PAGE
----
Scenario wins often hinge on making seriously unfavourable piece trades and transition those trades into scenario points, grabbing those 5 control points before your opponent can do enough about it. Consider this game for example and how I'm throwing away models left, right and center following my mistake of not TK-ing Aiyana to land Kiss on Prime Axiom, after which I immediately knew that my only victory condition was scenario: Haley2 vs Father Lucant. Likewise, assassination lists will often feed you models to get their angles, or at least try and do so. See for example how Caine is trying to reduce the complexity on the board and get an angle on Haley here and effectively ends up piece trading in my favor in this game: Haley2 vs Caine2

So, you can plan ahead to do this and validate the approach of doing so through practice games. On top of that you know that you can piece trade effectively against both the lists that are looking for scenario wins against you -and- the ones looking for assassination wins. If you can hold the 5 CP at bay and keep your caster safe then it should only be a matter of time before your accumulated advantage leads to a win. 

Don't get me wrong: There are plenty of good scenario openings and assassination openings. I won't shy away from taking them if they present themselves, regardless of whether my list is created for attrition or not. Take these 2 examples: I find an opening in Outflank for scenario even though my game plan was originally to win on attrition: Stryker1 vs Ravyn. In this second game I take a golden opportunity to assassinate my opponent's warlock although I went into the game anticipating a drawn-out war with little models left on either side: Haley3 vs Lylyth2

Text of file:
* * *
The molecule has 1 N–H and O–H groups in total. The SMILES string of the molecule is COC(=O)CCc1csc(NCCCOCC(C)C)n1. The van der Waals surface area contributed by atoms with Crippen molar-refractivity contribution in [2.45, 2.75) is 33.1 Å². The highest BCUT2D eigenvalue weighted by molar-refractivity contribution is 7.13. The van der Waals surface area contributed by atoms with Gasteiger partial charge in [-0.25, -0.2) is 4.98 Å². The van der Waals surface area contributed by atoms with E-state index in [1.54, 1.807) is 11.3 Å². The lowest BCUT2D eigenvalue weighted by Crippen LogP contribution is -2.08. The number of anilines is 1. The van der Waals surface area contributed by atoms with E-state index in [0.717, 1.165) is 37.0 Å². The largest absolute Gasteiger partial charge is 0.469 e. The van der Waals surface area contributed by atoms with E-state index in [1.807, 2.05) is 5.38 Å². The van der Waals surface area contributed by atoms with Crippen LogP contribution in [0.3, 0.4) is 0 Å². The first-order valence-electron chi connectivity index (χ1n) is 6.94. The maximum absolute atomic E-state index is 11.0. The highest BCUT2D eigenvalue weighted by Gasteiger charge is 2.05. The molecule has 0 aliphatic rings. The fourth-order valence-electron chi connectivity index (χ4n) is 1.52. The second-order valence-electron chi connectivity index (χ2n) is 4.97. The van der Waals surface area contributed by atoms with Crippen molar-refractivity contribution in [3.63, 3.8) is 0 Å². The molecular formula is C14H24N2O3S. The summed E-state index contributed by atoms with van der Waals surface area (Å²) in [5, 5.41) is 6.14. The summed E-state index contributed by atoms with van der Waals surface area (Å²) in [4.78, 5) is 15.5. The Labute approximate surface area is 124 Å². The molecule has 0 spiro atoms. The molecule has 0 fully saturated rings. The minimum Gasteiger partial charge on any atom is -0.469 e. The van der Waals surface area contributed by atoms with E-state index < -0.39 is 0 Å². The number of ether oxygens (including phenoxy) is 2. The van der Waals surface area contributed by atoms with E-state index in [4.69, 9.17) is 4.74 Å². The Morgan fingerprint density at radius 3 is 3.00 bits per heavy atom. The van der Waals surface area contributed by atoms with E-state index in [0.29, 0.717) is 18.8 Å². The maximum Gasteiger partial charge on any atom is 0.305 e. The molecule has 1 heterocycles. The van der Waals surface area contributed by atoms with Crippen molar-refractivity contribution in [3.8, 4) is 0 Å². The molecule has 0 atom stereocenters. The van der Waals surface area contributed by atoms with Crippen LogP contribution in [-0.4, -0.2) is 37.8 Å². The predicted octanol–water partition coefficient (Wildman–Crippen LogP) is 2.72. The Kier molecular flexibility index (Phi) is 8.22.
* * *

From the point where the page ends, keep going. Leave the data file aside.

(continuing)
I love it when a plan comes together! The shooting wipes ouf the last of Skarre's 30 Bane Knights and it's looking bright for the Swans!

What I'm talking about when I say attrition is the most solid is what you -plan- for. Planning is a big part of the game and happens at multiple stages: List creation, game start, at the start of each of your turns and sometimes you even have to change plans during your turn because of dice. As far as plans go, I have now come to the conclusion that I prefer attrition lists the most and thus that is my primary goal at the list creation stage. Sometimes you know that cannot be done though once you place the models on the table. Often, this is a sign of trouble. This game details it well: I realize quickly that I can't piece trade effectively and I make a desperate play for scenario: Kraye vs Vayl2

Failing to plan is planning to fail. In practice games I often ask my opponent "what is your winning play here? Scenario, assassination, attrition?" I do this not to gain an advantage (I'll be open about my own thoughts as well), but to better understand the matchup and how my opponent sees the game. What are his strengths and concerns? I think one of the most important things to do in Warmahordes is to have a plan and preferably one you know can work. Changing plans mid-game is never what you want to have happen. Better yet: Make sure your plan can be executed before the game even begins. This can be done at the list creation stage, if you build a pairing that's powerful enough with the right tools to play for attrition.